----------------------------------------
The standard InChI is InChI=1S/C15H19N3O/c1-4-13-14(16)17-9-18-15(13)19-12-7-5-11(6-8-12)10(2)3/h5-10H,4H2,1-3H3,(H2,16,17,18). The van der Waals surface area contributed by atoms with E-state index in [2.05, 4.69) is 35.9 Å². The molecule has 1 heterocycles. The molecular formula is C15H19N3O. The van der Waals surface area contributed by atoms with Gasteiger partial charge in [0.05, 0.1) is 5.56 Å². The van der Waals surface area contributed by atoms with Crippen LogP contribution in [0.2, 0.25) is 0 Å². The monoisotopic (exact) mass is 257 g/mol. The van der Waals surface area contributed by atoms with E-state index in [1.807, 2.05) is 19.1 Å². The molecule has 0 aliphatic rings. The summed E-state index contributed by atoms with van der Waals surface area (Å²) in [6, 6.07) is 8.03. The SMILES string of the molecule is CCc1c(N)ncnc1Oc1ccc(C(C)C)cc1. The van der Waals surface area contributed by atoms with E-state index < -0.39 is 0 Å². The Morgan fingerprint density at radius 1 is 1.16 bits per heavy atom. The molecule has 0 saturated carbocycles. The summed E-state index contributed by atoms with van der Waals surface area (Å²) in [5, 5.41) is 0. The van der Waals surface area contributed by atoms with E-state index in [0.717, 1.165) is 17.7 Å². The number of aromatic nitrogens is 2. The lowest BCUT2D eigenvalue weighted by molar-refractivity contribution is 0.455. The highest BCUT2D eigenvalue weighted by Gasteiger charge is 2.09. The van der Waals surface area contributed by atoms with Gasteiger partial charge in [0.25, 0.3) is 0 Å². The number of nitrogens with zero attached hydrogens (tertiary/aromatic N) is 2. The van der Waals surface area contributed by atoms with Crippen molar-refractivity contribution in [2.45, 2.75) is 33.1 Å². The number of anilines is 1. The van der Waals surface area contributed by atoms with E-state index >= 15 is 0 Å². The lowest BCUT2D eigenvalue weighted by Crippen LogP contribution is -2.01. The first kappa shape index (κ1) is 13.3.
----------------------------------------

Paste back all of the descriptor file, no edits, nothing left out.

The standard InChI is InChI=1S/C15H19N3O/c1-4-13-14(16)17-9-18-15(13)19-12-7-5-11(6-8-12)10(2)3/h5-10H,4H2,1-3H3,(H2,16,17,18). The van der Waals surface area contributed by atoms with E-state index in [2.05, 4.69) is 35.9 Å². The molecule has 1 heterocycles. The molecular formula is C15H19N3O. The van der Waals surface area contributed by atoms with Gasteiger partial charge in [0.05, 0.1) is 5.56 Å². The van der Waals surface area contributed by atoms with Crippen LogP contribution in [0.2, 0.25) is 0 Å². The monoisotopic (exact) mass is 257 g/mol. The van der Waals surface area contributed by atoms with E-state index in [1.807, 2.05) is 19.1 Å². The molecule has 0 aliphatic rings. The summed E-state index contributed by atoms with van der Waals surface area (Å²) in [6, 6.07) is 8.03. The SMILES string of the molecule is CCc1c(N)ncnc1Oc1ccc(C(C)C)cc1. The van der Waals surface area contributed by atoms with E-state index < -0.39 is 0 Å². The Morgan fingerprint density at radius 1 is 1.16 bits per heavy atom. The molecule has 0 saturated carbocycles. The summed E-state index contributed by atoms with van der Waals surface area (Å²) in [5, 5.41) is 0. The van der Waals surface area contributed by atoms with E-state index in [0.717, 1.165) is 17.7 Å². The number of aromatic nitrogens is 2. The lowest BCUT2D eigenvalue weighted by molar-refractivity contribution is 0.455. The highest BCUT2D eigenvalue weighted by Gasteiger charge is 2.09. The van der Waals surface area contributed by atoms with Gasteiger partial charge in [0.25, 0.3) is 0 Å². The number of nitrogens with zero attached hydrogens (tertiary/aromatic N) is 2. The van der Waals surface area contributed by atoms with Crippen molar-refractivity contribution in [2.45, 2.75) is 33.1 Å². The number of anilines is 1. The van der Waals surface area contributed by atoms with E-state index >= 15 is 0 Å². The lowest BCUT2D eigenvalue weighted by Crippen LogP contribution is -2.01. The first kappa shape index (κ1) is 13.3.